Fiji – PM Warns of Constant Threat of Extreme Weather Events as Storm Josie Death Toll Rises

After the death and destruction caused by Tropical Cyclone Josie, the Prime Minister of Fiji warned of the constant threat of extreme weather events facing Fiji as a result of climate change.

Meanwhile, Fiji’s National Disaster Management Office said that the number of deaths from the storm had increased to six.

Almost 2,300 people were still displaced, staying in 40 evacuation centres. Food and relief supplies are being distributed and clean-up operations have begun. Many roads have been re-opened and water and electricity supply restored. Government ministries have started to carry out initial damage assessments.

Meanwhile Fiji Meteorological Service has warned of further heavy rain and potential flooding, particularly in the north.

Constant Threat of Extreme Weather Events

Speaking at an event to launch a climate change virtual reality project in Suva, Prime Minister Voreqe Bainimarama said “we are now at an almost constant level of threat from these extreme weather events, that are becoming more frequent and more severe because of climate change.

“And while as a nation, we are striving to build our resilience and adapt to the frightening new era that is upon us, Fiji is also doing what it can to address the root cause of these events through our leadership of the global climate negotiations, COP23.”

NASA Examines Rainfall from Cyclone Josie

NASA calculated the rainfall that Josie left in its wake as it moved south of Fiji and began weakening.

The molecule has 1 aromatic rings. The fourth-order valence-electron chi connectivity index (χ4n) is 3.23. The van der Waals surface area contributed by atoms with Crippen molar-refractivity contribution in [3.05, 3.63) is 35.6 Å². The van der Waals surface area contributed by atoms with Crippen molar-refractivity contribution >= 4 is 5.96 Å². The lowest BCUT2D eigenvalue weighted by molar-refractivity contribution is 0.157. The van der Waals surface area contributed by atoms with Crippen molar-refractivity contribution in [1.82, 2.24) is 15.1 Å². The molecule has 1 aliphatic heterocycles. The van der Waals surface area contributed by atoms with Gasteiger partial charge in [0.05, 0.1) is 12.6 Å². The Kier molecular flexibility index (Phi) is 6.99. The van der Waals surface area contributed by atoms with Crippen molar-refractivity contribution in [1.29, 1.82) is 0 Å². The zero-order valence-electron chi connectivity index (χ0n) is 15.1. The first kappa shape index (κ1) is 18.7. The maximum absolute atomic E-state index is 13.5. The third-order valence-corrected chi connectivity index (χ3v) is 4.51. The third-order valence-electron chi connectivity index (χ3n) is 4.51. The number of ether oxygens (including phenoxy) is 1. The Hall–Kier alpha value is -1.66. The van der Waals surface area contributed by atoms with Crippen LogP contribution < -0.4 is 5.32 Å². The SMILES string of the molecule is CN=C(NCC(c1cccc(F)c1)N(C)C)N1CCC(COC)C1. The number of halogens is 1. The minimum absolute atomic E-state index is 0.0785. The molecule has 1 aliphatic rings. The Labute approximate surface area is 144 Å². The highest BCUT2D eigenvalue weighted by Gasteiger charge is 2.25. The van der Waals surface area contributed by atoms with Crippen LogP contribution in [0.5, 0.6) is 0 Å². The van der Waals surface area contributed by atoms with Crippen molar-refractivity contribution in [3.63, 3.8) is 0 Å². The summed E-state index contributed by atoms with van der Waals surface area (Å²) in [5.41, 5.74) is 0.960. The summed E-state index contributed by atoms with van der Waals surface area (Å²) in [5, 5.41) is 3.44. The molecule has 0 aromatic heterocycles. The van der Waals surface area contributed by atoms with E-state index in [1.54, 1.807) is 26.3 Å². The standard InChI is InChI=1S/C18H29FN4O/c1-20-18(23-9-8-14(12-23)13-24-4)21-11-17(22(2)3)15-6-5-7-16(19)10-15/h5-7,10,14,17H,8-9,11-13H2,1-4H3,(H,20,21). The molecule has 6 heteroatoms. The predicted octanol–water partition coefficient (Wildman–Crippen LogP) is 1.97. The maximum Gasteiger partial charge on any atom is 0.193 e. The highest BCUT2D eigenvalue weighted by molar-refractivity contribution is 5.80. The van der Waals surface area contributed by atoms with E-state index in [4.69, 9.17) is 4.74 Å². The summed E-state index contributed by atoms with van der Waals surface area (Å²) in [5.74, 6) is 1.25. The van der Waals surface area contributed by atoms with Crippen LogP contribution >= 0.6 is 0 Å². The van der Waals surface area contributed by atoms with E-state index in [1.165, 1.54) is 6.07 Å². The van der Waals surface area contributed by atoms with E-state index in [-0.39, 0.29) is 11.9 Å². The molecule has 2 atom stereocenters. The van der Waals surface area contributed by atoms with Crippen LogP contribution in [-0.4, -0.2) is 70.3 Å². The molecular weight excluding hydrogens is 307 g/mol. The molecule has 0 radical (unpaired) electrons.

At NASA’s Goddard Space Flight Center in Greenbelt, Maryland a rainfall accumulation analysis was created using Integrated Multi-satellitE Retrievals for GPM (IMERG) data.

The IMERG analysis showed the locations of rainfall during the period from March 26 to April 2, 2018. During this period tropical cyclone Josie formed and passed by close to the southwest of Fiji and then to the southeast. IMERG data indicated that rainfall totals of greater than 250 mm (9.8 inches) occurred over large parts of Fiji. IMERG also indicated that tropical cyclone Josie produced extreme rainfall totals greater than 450 mm (17.7 inches) in some areas along the storm’s track.

This rainfall analysis covers March 26-April 2, 2018. During this period tropical cyclone Josie formed and passed by close to the southwest of Fiji and then to the southeast. IMERG data indicated that rainfall totals of greater than 250 mm (9.8 inches) occurred over large parts of Fiji and extreme rainfall totals greater than 450 mm (17.7 inches) in some areas along the storm’s track. Credits: NASA/JAXA, Hal Pierce

More Flooding Possible

Fiji’s met office warned that a trough of low pressure continues to affect the Fiji islands, and the Northern Division with nearby islands has been issued a heavy rain warning. A Flood Alert has also been issued to major rivers of Vanua Levu and Taveuni.

Photos of Damage Caused by Tropical Cyclone Josie

Below is a selection of photos showing some of the damage caused by Tropical Cyclone Josie in Fiji, as apart of a visit made by the Prime Minister to affected areas in Western Division.

Damage caused by Tropical Cyclone Josie in Fiji, April 2018. Photo: Government of Fiji
The Prime Minister assess the damage caused by Tropical Cyclone Josie in Fiji, April 2018. Photo: Government of Fiji
Damage caused by Tropical Cyclone Josie in Fiji, April 2018. Photo: Government of Fiji
The Prime Minister assess the damage caused by Tropical Cyclone Josie in Fiji, April 2018. Photo: Government of Fiji
The Prime Minister assess the damage caused by Tropical Cyclone Josie in Fiji, April 2018. Photo: Government of Fiji